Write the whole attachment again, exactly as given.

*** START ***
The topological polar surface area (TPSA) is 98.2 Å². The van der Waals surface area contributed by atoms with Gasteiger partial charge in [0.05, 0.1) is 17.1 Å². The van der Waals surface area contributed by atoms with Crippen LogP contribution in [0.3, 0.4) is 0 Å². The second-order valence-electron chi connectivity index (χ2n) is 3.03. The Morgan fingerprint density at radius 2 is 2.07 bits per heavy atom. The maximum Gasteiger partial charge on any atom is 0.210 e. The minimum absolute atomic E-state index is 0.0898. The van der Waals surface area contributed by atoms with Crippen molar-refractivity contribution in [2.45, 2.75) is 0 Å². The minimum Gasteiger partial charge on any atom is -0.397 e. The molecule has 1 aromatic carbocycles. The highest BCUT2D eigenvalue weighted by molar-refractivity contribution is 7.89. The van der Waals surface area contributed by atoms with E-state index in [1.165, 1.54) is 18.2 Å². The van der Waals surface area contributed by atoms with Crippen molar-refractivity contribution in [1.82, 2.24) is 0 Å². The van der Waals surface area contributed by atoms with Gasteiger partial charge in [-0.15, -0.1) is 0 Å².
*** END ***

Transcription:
The topological polar surface area (TPSA) is 98.2 Å². The van der Waals surface area contributed by atoms with Gasteiger partial charge in [0.05, 0.1) is 17.1 Å². The van der Waals surface area contributed by atoms with Crippen LogP contribution in [0.3, 0.4) is 0 Å². The second-order valence-electron chi connectivity index (χ2n) is 3.03. The Morgan fingerprint density at radius 2 is 2.07 bits per heavy atom. The maximum Gasteiger partial charge on any atom is 0.210 e. The minimum absolute atomic E-state index is 0.0898. The van der Waals surface area contributed by atoms with Crippen molar-refractivity contribution in [2.45, 2.75) is 0 Å². The minimum Gasteiger partial charge on any atom is -0.397 e. The molecule has 1 aromatic carbocycles. The highest BCUT2D eigenvalue weighted by molar-refractivity contribution is 7.89. The van der Waals surface area contributed by atoms with E-state index in [1.165, 1.54) is 18.2 Å². The van der Waals surface area contributed by atoms with Crippen molar-refractivity contribution in [1.82, 2.24) is 0 Å². The van der Waals surface area contributed by atoms with Gasteiger partial charge in [-0.15, -0.1) is 0 Å².